Procol Harum

the Pale

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'Taking Notes and Stealing Quotes'

Skating on Thin Ice

Album: Something Magic (1976)

Authors: Brooker / Reid

 Read the words

Performed: promotionally

Cover-versions: none

'The album's piece de resistance is Skating On Thin Ice,' said the NME here. The song's immediate appeal undoubtedly lies in its consummate orchestration, and in the way the simple, melodious answering-phrases that make up its verse contrast with the contrasting saw-tooth leaps of its chorus (reminiscent of the piano introduction of Fires Which Burnt Brightly, and the chorus-end of As Strong as Samson). This song, however, is in three-four time, and we know from Gary Brooker's song-introductions in concert that he is fond of the occasional waltz (his Blue Danube adaptation confirms this; work even began on a track for The Symphonic Music that was reported to be a compilation of various Procol Waltzes).

The song is structurally unconventional, in that it consists of just two verse-plus-chorus units book-ending a middle section; the verses have thirty-one (10+10+11) and the chorus twenty. the introductory two-bar piano motif, attractively reminiscent of a musical box, proves to be a unifying element when it re-appears as a countermelody in the middle section. Its reiteration in the verses after only one couplet has been sung is also unusual, and the resulting phrase-lengths are unsettling: perhaps some spacing was needed to allow the singer to draw breath after a long, slow phrase. It may, however, be an indication that this song came about through the meeting of ready-made words and a ready-made tune that do not quite match: why else would we find that unwanted emphasis in the chorus ('playing on the wrong side', an infelicity not heard in a Procol song since 'and hurriedly be ... gin to quote' in A Christmas Camel)?

The verses start in D major and turn to D minor half way through, mimicking the stand-out chord-change in the harmonically adventurous chorus, where a D chord collapses to D minor between 'dice' and 'swimming': this change, and the subsequent slump to an A minor, signals the defeated tone of the song, in tandem with the unfulfilled feeling we get when the bright B major conclusion to the first half of the chorus leads – not into an expected E minor – but illogically back into the melancholy D minor of the second half. Gary Brooker's unconventional harmonies – they migrate home to the key of the verse with Rum Talesque ingenuity – underpin a tune that demands very careful pitching from the singer.

A further distinction lies in the fact that the orchestral arrangement is Chris Copping's only credited contribution to any Procol Harum track, except conceivably Well I : 'Gary got me off my slothful derriθre,' Chris told BtP, 'and said something about a woodwind ensemble with a euphonium ... Professor Solley pointed me in the right direction {Pete is a string player} ... I feel guilty that I hadn't lent a hand previously as the hapless Commander had to do it all on his Jack Jones.' The brass and woodwind arrangements are sweetly appropriate, and the strings, initially unobtrusive, make a glorious entry with their verse two counter-melody. 'Such a capable musician, Chris Copping,' Gary told BtP, going on to reveal that Chris had come back with the instrumental parts the very next day after being invited to 'get off his f*cking butt and do something for the damn band'! The acoustic guitar is a very unusual feature in late Harum, and the female voices occur hitherto only on Grand Finale, Grand Hotel, and Fires (Which Burnt Brightly). BJ's snare rolls take us back to the waltzing glories of Magdalene: the tempo rises and falls in pleasingly organic fashion, no doubt to the frustration of the Albert Brothers, who had wanted Barrie Wilson, like KC and the Sunshine Band, to play to a click-track! A minute hiatus in the rhythmic pulse just before the second verse remains unexplained.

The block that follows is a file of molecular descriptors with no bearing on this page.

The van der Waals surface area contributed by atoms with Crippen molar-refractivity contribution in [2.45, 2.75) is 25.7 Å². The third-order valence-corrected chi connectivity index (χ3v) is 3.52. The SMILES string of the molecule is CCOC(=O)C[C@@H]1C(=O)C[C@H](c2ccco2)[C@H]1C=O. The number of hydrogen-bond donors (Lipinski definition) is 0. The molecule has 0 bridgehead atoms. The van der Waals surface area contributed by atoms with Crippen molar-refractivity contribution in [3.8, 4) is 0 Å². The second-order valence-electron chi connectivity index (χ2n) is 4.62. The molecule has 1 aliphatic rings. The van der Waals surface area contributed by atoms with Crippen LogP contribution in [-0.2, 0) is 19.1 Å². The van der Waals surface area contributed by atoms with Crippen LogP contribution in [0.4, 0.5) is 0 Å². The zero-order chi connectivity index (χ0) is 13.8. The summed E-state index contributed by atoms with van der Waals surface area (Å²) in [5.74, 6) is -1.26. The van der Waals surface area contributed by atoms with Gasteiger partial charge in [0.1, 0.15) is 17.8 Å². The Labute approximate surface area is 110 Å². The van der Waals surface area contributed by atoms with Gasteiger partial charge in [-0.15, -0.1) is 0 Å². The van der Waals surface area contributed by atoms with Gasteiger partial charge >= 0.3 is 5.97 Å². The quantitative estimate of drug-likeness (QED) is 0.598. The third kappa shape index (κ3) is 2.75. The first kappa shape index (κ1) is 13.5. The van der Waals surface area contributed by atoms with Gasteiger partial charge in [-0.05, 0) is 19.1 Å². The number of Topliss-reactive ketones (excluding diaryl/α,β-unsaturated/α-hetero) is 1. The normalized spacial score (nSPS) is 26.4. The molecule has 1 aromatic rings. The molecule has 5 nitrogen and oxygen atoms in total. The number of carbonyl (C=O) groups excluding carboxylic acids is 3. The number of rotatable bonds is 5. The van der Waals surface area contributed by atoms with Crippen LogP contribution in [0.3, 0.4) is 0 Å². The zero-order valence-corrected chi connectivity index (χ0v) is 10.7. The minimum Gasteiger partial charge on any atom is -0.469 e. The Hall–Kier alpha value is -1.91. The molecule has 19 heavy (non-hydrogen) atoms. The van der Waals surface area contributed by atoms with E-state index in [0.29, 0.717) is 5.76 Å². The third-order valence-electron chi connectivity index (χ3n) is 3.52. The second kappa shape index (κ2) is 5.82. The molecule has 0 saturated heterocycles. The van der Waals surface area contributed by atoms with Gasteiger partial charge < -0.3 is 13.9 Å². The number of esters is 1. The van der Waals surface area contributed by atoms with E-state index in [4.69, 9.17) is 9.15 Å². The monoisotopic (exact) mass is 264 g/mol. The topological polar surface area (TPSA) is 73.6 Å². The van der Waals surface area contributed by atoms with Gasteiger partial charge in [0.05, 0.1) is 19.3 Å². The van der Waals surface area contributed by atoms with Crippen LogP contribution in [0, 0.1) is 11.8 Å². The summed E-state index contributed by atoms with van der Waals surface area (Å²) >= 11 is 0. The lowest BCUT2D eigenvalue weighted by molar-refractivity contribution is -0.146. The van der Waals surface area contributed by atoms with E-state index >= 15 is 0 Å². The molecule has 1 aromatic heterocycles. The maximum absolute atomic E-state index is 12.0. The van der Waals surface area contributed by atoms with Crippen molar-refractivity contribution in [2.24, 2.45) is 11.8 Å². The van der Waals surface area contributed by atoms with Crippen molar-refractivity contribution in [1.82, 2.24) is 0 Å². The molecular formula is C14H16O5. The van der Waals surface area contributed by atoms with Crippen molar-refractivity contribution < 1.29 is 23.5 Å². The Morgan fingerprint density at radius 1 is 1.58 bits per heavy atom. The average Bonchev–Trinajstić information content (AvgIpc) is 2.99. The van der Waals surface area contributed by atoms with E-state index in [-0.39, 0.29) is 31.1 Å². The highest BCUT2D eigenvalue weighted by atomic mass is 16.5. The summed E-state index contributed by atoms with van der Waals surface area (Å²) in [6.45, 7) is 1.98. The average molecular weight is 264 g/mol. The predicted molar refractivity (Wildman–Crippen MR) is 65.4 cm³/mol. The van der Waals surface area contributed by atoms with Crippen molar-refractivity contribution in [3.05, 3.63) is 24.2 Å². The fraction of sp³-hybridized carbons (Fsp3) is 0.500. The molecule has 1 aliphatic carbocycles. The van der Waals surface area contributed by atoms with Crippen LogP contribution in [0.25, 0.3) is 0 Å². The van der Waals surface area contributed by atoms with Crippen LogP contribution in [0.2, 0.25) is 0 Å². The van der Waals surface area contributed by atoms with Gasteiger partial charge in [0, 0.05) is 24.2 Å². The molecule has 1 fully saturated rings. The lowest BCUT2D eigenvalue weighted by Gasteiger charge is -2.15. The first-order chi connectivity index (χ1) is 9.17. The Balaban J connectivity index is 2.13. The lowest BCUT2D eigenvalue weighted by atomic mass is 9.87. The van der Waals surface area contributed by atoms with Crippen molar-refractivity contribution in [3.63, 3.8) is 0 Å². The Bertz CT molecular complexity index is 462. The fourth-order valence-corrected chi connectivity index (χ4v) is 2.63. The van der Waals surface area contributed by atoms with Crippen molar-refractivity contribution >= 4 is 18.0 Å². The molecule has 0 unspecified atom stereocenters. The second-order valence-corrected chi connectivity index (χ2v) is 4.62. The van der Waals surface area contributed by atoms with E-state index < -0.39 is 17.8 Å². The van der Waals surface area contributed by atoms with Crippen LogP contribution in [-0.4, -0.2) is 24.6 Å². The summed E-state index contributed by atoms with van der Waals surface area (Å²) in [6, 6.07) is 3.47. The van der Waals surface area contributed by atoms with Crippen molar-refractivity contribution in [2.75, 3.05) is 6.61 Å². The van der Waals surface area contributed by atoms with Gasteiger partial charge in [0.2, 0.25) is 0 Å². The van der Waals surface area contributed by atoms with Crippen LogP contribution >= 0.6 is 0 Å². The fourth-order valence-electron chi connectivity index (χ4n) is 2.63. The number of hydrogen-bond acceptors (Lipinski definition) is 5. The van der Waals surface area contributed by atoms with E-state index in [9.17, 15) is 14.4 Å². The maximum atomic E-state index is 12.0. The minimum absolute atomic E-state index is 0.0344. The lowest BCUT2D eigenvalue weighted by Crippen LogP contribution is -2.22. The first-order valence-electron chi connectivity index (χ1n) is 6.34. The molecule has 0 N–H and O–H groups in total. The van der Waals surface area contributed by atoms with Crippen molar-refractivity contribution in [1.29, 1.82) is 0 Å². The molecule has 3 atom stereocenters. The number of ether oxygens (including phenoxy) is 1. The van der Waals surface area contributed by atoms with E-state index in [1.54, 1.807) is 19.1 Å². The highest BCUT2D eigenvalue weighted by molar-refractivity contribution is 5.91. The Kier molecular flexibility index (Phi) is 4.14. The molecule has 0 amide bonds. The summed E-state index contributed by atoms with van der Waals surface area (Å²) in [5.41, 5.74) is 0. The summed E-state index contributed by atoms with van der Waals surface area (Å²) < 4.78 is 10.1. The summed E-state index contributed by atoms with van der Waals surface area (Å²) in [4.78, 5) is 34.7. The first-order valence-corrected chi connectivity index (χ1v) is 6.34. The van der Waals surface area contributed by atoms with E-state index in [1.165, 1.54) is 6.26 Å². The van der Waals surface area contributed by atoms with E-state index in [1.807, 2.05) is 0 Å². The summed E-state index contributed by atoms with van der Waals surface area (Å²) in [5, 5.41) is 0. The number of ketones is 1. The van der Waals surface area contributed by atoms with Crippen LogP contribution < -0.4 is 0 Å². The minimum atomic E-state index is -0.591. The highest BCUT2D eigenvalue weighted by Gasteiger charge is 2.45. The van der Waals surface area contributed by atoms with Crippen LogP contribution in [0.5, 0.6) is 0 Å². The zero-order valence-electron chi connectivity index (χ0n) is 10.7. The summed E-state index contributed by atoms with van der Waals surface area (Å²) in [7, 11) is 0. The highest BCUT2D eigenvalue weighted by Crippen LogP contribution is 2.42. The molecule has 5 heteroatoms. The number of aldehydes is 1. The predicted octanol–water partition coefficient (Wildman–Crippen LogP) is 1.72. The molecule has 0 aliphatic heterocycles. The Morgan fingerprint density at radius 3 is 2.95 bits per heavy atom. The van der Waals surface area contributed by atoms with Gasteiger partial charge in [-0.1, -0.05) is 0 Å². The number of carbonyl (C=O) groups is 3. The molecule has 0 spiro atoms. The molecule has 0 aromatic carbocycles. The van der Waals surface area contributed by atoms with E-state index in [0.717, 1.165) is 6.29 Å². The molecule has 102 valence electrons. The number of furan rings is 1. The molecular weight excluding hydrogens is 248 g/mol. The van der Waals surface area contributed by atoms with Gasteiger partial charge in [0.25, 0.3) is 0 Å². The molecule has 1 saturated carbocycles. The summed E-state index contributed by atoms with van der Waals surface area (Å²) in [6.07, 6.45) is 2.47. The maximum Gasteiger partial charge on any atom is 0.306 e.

The idea of a skaters' waltz is a musical commonplace: Johann Strauss and Waldteufel contributed pieces of this title to the popular repertoire. The synthesiser is used here counterfeit the literal swoosh of a skate cleaving ice, though Reid's lyric has nothing literally to do with winter games. This is a trait of the album, however: on Something Magic, for instance, the drums imitate a ticking clock, the guitar a flexing dam, and so forth: The Mark of the Claw uses taped effects to the same end: this album is also the heaviest user of imitative sounds since the days of In Held 'Twas in I. Some have heard traces of similarity in the Skating melody to the opening of the well-known waltz, Some Day my Prince Will Come, from Walt Disney's Snow White, but this tune is in fact somewhat more chromatically-coloured than Brooker's melody.

The song was heard quite frequently on album-promotion tours, with the synthesiser recreating its skating noises and parts of the Copping orchestration. We cannot find any sign that it featured on the US leg of the Something Magic tour, once Dee Murray had replaced bassist (and backing-vocalist …) Copping. It has not surfaced since.

Thanks to Frans Steensma for additional information about this song

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